It became the classic “self-fulfilling prophecy”. In having added a story, a meaning, such as “I’m a disappointment” to those events, I then automatically went about reinforcing that assumption with my behavior; my feelings, thoughts, actions and results were exactly what you might think they’d be for someone who viewed himself as a disappointment, and inevitably produced more and more corroborative evidence for that story, which shaped my actions, which then reinforced the story, and on and on it went in a vicious cycle…

When I later saw that all my persistent suffering, upset, ineffectiveness and overall resignation was not actually due to what had happened, but rather was created and maintained out of confusing reality with my story about reality, I was free.

Years of struggle, bitterness and loneliness seemed to melt away in a moment. The way I saw myself, my family, the holidays, my life- hell, life itself- dramatically shifted in just a moment of illumination. The past was complete, the present was vibrant, and the future was bright. As my view shifted, my actions and experience naturally shifted as well, and my results, relationships and quality of life dramatically increased.

I got that my actions and therefore my results, are always consistent with the story, or context, that I have around what’s happening. AND I got that, in a very real way, I am the author of that story. And now that I had seen the old story for what it is, I was free to wipe it clean and create a new one from my newly clean page.

The only thing in between you and having the experience of being complete- with the year, your work, your relationships, whatever- is your story about it. See, whatever happened, happened. Whatever didn’t, didn’t. Same with whatever you accomplished, or committed to but failed to do, or said or thought but didn’t say… The rest of it (the “should”s, “can’t”s, justifications, judgments, explanations, opinions, etc.) is all a story.

And probably a familiar one.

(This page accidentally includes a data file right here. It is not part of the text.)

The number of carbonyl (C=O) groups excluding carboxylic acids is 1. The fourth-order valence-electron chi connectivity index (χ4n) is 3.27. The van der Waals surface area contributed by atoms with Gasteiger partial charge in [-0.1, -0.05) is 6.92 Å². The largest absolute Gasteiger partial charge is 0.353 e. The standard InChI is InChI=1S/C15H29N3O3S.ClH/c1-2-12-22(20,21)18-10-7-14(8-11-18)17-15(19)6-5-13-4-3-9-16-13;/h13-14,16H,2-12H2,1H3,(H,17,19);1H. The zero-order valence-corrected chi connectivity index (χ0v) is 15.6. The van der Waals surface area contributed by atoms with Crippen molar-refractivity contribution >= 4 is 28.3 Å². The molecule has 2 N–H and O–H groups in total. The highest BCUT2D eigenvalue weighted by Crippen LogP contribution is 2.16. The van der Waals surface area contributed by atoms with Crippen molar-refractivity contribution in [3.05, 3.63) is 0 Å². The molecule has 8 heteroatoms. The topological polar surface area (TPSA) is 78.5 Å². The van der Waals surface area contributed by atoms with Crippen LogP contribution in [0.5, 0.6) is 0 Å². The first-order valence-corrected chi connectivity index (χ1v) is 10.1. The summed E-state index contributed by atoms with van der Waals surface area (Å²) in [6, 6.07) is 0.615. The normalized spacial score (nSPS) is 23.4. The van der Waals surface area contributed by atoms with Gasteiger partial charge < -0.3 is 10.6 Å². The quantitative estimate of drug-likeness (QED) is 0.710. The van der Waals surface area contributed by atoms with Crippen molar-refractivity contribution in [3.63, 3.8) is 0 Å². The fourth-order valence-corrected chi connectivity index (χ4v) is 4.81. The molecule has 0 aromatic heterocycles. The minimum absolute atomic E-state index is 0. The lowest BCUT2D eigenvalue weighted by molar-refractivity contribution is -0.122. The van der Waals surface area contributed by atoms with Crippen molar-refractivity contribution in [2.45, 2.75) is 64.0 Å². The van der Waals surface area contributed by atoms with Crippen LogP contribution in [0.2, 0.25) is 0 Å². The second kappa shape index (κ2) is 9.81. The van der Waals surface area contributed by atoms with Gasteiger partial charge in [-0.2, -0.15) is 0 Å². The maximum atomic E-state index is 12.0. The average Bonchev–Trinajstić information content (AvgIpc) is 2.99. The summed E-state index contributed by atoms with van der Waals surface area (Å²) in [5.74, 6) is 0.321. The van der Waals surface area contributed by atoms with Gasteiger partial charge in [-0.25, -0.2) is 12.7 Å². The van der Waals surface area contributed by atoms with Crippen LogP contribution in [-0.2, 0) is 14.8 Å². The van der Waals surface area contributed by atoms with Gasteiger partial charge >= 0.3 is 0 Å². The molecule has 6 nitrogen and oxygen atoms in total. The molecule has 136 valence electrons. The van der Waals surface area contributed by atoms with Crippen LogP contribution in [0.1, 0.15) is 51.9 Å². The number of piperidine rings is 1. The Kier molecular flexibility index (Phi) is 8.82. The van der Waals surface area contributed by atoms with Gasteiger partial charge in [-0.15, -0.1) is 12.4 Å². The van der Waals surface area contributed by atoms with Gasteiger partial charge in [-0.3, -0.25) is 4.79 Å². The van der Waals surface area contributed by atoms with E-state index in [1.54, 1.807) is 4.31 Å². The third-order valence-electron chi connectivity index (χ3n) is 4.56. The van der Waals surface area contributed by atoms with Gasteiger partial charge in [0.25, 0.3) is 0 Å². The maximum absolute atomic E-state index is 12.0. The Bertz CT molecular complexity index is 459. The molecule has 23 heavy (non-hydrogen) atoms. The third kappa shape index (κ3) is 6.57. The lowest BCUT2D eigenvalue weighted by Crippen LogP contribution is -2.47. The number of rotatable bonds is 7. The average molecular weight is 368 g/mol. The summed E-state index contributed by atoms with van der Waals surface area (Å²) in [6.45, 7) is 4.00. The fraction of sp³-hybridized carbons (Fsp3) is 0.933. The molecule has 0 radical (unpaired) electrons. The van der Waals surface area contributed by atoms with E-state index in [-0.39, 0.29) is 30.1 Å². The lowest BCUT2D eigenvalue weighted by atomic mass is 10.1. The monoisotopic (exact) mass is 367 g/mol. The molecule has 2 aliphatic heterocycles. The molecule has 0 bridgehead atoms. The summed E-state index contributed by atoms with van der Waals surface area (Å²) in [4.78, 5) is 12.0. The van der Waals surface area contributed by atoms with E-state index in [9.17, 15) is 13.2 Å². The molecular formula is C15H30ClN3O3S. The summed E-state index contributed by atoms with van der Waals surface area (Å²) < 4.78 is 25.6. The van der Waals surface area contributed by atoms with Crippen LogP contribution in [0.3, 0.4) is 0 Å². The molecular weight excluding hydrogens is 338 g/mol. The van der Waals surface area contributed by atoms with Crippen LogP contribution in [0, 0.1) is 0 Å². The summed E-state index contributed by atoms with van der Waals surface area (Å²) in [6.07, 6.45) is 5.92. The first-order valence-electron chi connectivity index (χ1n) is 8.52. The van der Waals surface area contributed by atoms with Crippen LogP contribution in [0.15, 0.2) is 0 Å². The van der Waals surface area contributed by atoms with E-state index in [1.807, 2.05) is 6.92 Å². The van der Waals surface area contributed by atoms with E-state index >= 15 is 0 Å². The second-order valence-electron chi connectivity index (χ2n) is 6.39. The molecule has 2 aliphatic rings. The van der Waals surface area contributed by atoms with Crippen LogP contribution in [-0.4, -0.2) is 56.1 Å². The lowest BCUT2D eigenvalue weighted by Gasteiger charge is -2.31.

See it for what it is and set it aside, so you can actually get present to all that happened in the last 12 months, as it actually happened. I invite you to acknowledge your year, and even your entire past, for what it actually already is: complete.

From there, you’re free to create what the New Year, and indeed each new moment, will be about.

Will you approach and interact with the family of your old, self-perpetuating story, or will you accept and acknowledge your relatives as they actually are, right now, and have your interactions with them be guided by your commitment to having a loving, working family? Will you make resolutions that you hope nobody remembers because it seems “already written” that you’ll break them soon enough, or will you consciously give your word to choices and actions that are consistent with your true values, knowing that you are the author of your life?

I invite you to close the book on your old story and write a new one, one that lights you up, turns you on and calls you powerfully into action toward fulfilling on your highest commitments.

If you’re interested in casting some light on your own blind spots, and making possible unthinkable transformations in effectiveness, results and quality of life, drop me a line below or at paul@alsleadership.com.

In closing, thank you for the extraordinary gift of your attention and time, and for all that you provide and create. YOU are the miracle. Be well, be complete and have a Happy Holiday!